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I’ve been using the metaphor of the Sustainability Bottleneck in my teaching, but another one that is more immediately graspable is The Bubble.

Two things landed in my in-box this morning that testify to this (but that’s a pretty daily occurrence, e.g., see this, this, this, this, this, this, and this, all from the past week). One of these is a New York Times op-ed by a meteoreological business guy, called “A New Dark Age Looms.” The second is an interesting piece by Australian eco-anarchist farmer Glenn Albrecht called “Exiting the Anthropocene and Entering the Symbiocene” (which originally appeared on his blog in December).

Where they concur is that, as scientists have been increasingly predicting, we can expect a Coming Unraveling — an unraveling of the “established patterns and regularity of Holocene phenology” of the past 12,000 years, followed by a “new abnormal” in which

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Post-Cinema

Post_cinema_cover_NEW

At long last, Shane Denson’s and Julia Leyda’s anthology Post-Cinema: Theorizing 21st-Century Film has come out in Catherine Grant’s Reframe Books open-access series.

This mammoth anthology features some of the leading theorists of our cinematic/media moment including Lev Manovich, Steven Shaviro, Richard Grusin, Vivian Sobchack, Francesco Casetti, Patricia Pisters, Mark Hansen, and many others. It includes an entire section on “Ecologies of Post-Cinema” (which includes my chapter on cinema “in & beyond the Capitalocene”), as well as several rich dialogues on digital and post-cinematic politics.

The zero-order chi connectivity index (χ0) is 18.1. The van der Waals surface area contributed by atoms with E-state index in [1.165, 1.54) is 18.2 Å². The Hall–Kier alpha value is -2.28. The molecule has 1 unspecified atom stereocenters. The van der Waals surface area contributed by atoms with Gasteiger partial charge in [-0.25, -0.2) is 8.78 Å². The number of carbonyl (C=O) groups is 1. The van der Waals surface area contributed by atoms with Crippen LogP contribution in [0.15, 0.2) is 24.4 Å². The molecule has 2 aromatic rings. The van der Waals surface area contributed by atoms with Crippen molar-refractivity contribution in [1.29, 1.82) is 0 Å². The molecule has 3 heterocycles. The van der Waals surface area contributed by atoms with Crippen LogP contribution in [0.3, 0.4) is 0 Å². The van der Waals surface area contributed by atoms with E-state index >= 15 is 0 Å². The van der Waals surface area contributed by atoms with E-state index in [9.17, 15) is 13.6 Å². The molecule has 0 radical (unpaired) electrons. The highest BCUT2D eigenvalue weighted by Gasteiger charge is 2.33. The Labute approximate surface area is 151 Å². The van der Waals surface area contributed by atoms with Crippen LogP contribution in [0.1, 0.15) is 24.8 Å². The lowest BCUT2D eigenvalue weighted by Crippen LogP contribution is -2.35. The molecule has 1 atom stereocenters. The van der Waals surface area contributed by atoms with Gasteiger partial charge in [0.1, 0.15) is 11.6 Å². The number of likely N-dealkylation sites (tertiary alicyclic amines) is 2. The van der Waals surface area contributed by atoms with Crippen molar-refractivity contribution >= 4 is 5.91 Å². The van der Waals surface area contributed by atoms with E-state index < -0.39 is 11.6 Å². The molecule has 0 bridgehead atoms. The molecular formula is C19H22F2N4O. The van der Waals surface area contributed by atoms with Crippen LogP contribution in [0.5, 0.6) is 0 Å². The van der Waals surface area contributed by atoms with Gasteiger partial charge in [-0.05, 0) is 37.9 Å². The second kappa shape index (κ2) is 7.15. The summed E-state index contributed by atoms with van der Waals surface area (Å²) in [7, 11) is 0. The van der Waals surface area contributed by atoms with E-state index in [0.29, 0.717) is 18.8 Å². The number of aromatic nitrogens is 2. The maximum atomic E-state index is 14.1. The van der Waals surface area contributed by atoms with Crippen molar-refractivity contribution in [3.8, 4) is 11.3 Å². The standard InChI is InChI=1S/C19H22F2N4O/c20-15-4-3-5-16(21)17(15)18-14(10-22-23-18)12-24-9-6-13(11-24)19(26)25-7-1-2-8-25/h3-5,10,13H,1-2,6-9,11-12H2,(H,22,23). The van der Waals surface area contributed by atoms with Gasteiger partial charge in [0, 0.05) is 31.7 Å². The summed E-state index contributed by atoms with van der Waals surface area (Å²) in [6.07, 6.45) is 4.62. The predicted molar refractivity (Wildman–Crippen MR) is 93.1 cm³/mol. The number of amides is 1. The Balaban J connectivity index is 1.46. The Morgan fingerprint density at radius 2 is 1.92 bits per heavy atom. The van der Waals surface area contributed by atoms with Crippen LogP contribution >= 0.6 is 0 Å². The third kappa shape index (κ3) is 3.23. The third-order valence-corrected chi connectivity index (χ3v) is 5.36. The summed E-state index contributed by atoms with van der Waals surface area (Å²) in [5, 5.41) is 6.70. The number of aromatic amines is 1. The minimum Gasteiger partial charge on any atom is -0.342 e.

Some books I’ve recently received and/or am currently reading… If you’d like to review any of them for this blog, let me know. And if there are others published in the last year that should be on this list, let me know that too (in the comments).

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Both Open Culture and The New York Times have reported on the Open Syllabus Project, which has tallied over a million college course syllabi to determine the 10,000 or so most commonly assigned texts.

The project also provides a cluster map of these texts, which is probably less interesting (and more confusing) in its large form than when one pokes into it from a given text — to find, for instance, that The Communist Manifesto (at #3) is assigned most commonly with Capital, The Social Contract, and Leviathan; Thoreau’s Walden (#31) with texts by Emerson; and Barbara Bush’s The White House (at #69?!) with William Rehnquist’s The Supreme Court, Time, Inc.’s World War Two, and Hitler’s Mein Kampf (interesting…).

(Meanwhile, The Guardian recently polled booksellers, librarians, publishers, and the public to create a list of the 20 most influential academic books of all time. The overlap between the two lists is interesting, even if the Guardian‘s methodology leaves a great deal of room for improvement. Darwin’s On the Origin of Species topped that list, followed by The Communist Manifesto, The Complete Works of Shakespeare, Plato’s Republic, and Kant’s Critique of Pure Reason.)

Here are a few quick observations about the Open Syllabus Project mega-list.

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Indiana sale